|FSA: Barclays plc not unfairly victimised but was "aggressive" with regulators for "years"|
|Wednesday, 11 July 2012 08:41|
News round up: Barclays, Annuity Rates, Iglo Group, German Constitutional Court, Spanish Banks and House of Lords.
Annuity rates fell 2.13% between March and June, piling further pressure on cash-strapped retirees. Aston Goodey, distribution and marketing director of MGM Advantage, said that rates could fall further still because of triple blow of new solvency rules requiring insurers to hold more capital, the impact of the Bank of England’s quantitative easing policy on gilt yields and the European Union’s gender ruling, which requires insurers to offer equal rates to both genders from December, writes The Times.
Private equity group Permira has shelved plans to both refinance and sell Iglo Group, the frozen food business which owns Birds Eye. Permira had been expected to announce a €500m (£395m) refinancing of Iglo this week after sale talks with two rival private equity houses broke down. Sources said on Tuesday that the terms of the proposed bond issue were “not attractive enough” to warrant raising the cash - a large chunk of which would have been returned to investors.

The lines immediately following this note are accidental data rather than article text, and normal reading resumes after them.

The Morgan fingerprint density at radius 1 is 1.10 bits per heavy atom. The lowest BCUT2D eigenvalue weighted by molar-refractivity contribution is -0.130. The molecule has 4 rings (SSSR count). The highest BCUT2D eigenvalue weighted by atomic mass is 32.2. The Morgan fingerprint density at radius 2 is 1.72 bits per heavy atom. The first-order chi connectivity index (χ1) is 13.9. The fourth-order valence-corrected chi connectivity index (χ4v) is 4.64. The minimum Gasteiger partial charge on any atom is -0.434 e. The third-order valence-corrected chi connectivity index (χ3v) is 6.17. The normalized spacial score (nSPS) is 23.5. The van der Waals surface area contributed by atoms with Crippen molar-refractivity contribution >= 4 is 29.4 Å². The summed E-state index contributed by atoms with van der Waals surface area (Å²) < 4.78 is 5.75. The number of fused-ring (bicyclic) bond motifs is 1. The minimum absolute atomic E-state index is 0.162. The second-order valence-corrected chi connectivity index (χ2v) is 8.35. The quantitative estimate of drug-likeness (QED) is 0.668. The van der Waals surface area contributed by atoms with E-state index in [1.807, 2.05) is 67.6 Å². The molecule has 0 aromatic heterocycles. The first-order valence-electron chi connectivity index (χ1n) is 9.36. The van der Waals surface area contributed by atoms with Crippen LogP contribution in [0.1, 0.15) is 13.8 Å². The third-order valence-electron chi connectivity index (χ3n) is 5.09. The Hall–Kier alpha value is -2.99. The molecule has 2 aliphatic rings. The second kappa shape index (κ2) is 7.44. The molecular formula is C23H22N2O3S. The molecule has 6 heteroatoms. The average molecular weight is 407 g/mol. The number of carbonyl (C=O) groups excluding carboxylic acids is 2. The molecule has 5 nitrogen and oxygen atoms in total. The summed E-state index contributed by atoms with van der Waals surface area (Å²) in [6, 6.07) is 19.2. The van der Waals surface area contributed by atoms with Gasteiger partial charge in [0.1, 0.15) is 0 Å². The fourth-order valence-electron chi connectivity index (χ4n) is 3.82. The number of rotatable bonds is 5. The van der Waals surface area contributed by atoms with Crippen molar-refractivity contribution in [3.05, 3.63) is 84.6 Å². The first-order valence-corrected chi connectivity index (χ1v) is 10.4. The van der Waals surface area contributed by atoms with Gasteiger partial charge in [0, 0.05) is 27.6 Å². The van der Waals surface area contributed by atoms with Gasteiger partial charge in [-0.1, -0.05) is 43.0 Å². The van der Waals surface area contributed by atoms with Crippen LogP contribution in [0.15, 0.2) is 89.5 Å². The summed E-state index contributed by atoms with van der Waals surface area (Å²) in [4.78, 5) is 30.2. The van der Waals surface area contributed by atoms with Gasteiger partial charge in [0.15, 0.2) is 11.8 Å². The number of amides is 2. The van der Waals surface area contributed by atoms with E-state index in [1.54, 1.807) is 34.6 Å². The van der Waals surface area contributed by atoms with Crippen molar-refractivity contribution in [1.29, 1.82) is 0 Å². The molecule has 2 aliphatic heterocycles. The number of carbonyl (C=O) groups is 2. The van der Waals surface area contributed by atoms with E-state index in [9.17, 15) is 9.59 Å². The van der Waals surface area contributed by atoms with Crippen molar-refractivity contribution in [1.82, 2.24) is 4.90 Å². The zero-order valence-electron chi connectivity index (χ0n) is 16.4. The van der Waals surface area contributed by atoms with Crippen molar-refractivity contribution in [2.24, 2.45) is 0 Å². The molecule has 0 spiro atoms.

German Constitutional Court
The German Constitutional Court may take up to three months to rule on an injunction by private citizens and Left-wing lawmakers aimed at blocking the Eurozone bailout machinery, leaving markets hanging in suspense as the Eurozone debt crisis eats at confidence. Chief justice Andreas Vosskuhle said the court in Karlsruhe must be allowed a “constitutionally reasonable” period to weigh matters of great public significance, brushing aside warnings that any further delay by the Eurozone’s key creditor power would set off a disastrous chain of events.
Under the deal to bailout Spain's stricken banks, the Government must come up with a roadmap of structural reforms by the end of July. Spain has pledged to clean up the Spanish financial system and put its economy on the road to recovery after Eurozone finance ministers agreed a rescue deal for its banks.
House of Lords
Government plans to reform the House of Lords were in disarray on Tuesday night, after the coalition was forced into a climbdown by the threat of rebellion from up to 100 Conservative MPs. The MPs had been expected to defy the government and oppose its plan to limit the time available for debating proposals for a mainly elected second chamber of parliament.
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